— Branson, Robert K.; And Others “TITLE Interservice Procedures for Instructional Systems Development: Task V Final Report”

Now, 45 years later, The ADIE model remains the training standard in use.

The Army Learning Policy and Systems design process emphasizes the ADDIE process. ADDIE provides for effectiveness and efficiencies by developing continuous awareness of the relationships among the component parts, rather than a linear approach. The five phases of ADDIE enable the creation of integrated, mission essential products that support any type of learning and professional growth. ADDIE is the basis of a systematic, non-linear, ongoing approach to conceiving, planning, organizing, and documenting all unit and individual learning products. Army Learning Policy and Systems adds management as an overarching and integral component.

Training Development in Support of the Operational Training Domain, United States Army Training and Doctrine Command Administrative Publications

The Phases of ADDIE

The 5 Phases of this model that Instructional designers all over the world use today are:

A – Analyze

D – Design

D – Develop

I – Implement

E – Evaluate

Over the years, while the model has evolved, it has become less linear or proscriptive and become more cyclical and iterative, the core concepts remain the same. They are incredibly useful, even as learning and learners have evolved and changed.

An illustration of the USArmy's ADDIE implementation showing all 5 elements with detailed descxriptions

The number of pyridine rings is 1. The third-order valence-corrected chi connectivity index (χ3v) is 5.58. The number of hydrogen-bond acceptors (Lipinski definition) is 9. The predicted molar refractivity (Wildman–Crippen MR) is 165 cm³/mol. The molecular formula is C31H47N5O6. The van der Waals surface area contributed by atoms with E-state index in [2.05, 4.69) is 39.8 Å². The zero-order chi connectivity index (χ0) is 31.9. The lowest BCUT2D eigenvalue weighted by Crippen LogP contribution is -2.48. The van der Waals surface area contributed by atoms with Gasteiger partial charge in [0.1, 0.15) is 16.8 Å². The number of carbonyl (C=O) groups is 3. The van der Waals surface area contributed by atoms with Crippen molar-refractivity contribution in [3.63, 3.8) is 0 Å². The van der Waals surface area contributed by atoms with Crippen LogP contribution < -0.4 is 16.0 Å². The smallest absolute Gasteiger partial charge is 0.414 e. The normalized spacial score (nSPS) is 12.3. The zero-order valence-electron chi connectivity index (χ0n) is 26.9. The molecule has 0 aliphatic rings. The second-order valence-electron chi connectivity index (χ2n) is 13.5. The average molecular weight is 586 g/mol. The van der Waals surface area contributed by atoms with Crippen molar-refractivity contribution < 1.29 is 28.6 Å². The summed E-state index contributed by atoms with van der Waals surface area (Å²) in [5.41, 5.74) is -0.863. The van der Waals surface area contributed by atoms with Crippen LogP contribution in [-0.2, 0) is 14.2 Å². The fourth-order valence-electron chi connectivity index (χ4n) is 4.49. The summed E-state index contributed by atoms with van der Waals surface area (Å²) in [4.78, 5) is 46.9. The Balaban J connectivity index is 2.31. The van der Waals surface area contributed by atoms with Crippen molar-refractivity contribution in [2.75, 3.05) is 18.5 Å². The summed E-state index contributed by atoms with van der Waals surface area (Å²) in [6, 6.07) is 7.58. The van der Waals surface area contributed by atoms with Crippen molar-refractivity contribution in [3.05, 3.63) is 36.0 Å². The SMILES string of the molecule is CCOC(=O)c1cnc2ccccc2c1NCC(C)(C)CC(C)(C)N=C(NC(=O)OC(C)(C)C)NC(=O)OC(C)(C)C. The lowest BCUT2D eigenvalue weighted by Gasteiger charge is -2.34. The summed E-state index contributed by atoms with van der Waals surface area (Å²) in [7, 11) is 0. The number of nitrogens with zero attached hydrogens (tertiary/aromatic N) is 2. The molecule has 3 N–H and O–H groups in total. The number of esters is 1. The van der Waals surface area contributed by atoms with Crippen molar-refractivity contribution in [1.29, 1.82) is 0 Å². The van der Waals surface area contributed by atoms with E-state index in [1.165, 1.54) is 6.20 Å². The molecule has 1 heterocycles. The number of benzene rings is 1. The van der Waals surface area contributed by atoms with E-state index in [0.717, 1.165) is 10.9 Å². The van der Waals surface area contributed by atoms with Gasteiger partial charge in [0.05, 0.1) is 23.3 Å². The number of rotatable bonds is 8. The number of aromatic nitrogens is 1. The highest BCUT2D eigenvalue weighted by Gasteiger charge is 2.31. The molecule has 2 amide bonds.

The current US Army detailed ADDIE diagram.


Some (especially SAM adherents) may argue that the “waterfall” approach ADDIE was initially designed around is outdated in the era of Agile development; where developers write software in small, deliverable modules rather than building a software package from a fixed list of features.

I still find ADDIE relevant as the framework is flexible enough to accommodate non-linear development. While an instructional designer can use it as a strictly timeline-based tool, the model is most valuable as a mental framework for understanding the different components of effective learning content development. Even as I sometimes go “out of order” on some steps, I can still track what I’m doing and why I make those decisions. When a lesson doesn’t work, this model helps me understand where I may have made a mistake.

In this article series, I’ll take a deeper look at each of those five steps, how Microsoft 365 tools help at each stage, and how journalists could apply those steps to their reporting.

Each step can take weeks or minutes, depending on the nature of the assignment and the experience of the people involved. It’s less about the timeline itself and more about understanding the life cycle of the content creation process.

That’s the basis of the model that instructional designers use to create content. Over the next 5 parts of this series, we’ll take a deeper look at each phase of ADDIE and how journalists can apply these phases to their stories.

Continue to ADDIE Basics for Journalists: A Framework for Crafting Stories — Analyze (Part 2)